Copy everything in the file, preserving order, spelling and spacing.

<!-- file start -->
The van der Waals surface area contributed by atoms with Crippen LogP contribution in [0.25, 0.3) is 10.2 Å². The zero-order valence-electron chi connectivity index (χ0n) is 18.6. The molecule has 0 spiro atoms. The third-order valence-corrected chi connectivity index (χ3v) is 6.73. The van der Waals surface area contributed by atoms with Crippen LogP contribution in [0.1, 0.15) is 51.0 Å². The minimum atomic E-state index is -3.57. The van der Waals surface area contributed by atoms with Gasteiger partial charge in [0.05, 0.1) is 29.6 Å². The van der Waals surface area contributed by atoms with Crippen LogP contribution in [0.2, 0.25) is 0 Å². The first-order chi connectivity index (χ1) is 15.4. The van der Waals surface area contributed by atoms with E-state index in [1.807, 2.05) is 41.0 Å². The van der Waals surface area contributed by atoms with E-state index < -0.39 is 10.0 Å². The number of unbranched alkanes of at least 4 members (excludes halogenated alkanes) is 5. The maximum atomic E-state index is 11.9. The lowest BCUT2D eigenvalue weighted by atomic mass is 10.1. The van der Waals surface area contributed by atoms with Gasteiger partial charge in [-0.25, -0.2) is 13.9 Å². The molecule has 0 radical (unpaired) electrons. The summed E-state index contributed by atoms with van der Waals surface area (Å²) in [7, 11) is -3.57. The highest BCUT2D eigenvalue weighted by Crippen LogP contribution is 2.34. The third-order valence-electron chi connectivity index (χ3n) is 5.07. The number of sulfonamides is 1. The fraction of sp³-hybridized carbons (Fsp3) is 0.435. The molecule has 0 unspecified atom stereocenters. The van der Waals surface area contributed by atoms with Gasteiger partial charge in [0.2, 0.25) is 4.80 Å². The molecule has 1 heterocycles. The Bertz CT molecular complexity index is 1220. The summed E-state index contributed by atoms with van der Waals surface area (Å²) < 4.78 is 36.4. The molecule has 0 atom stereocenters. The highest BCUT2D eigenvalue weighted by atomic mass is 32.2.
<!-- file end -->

The van der Waals surface area contributed by atoms with Crippen LogP contribution in [0.25, 0.3) is 10.2 Å². The zero-order valence-electron chi connectivity index (χ0n) is 18.6. The molecule has 0 spiro atoms. The third-order valence-corrected chi connectivity index (χ3v) is 6.73. The van der Waals surface area contributed by atoms with Crippen LogP contribution in [0.1, 0.15) is 51.0 Å². The minimum atomic E-state index is -3.57. The van der Waals surface area contributed by atoms with Gasteiger partial charge in [0.05, 0.1) is 29.6 Å². The van der Waals surface area contributed by atoms with Crippen LogP contribution in [0.2, 0.25) is 0 Å². The first-order chi connectivity index (χ1) is 15.4. The van der Waals surface area contributed by atoms with E-state index in [1.807, 2.05) is 41.0 Å². The van der Waals surface area contributed by atoms with E-state index < -0.39 is 10.0 Å². The number of unbranched alkanes of at least 4 members (excludes halogenated alkanes) is 5. The maximum atomic E-state index is 11.9. The lowest BCUT2D eigenvalue weighted by atomic mass is 10.1. The van der Waals surface area contributed by atoms with Gasteiger partial charge in [-0.25, -0.2) is 13.9 Å². The molecule has 0 radical (unpaired) electrons. The summed E-state index contributed by atoms with van der Waals surface area (Å²) in [7, 11) is -3.57. The highest BCUT2D eigenvalue weighted by Crippen LogP contribution is 2.34. The third-order valence-electron chi connectivity index (χ3n) is 5.07. The number of sulfonamides is 1. The fraction of sp³-hybridized carbons (Fsp3) is 0.435. The molecule has 0 unspecified atom stereocenters. The van der Waals surface area contributed by atoms with Gasteiger partial charge in [0.2, 0.25) is 4.80 Å². The molecule has 1 heterocycles. The Bertz CT molecular complexity index is 1220. The summed E-state index contributed by atoms with van der Waals surface area (Å²) < 4.78 is 36.4. The molecule has 0 atom stereocenters. The highest BCUT2D eigenvalue weighted by atomic mass is 32.2.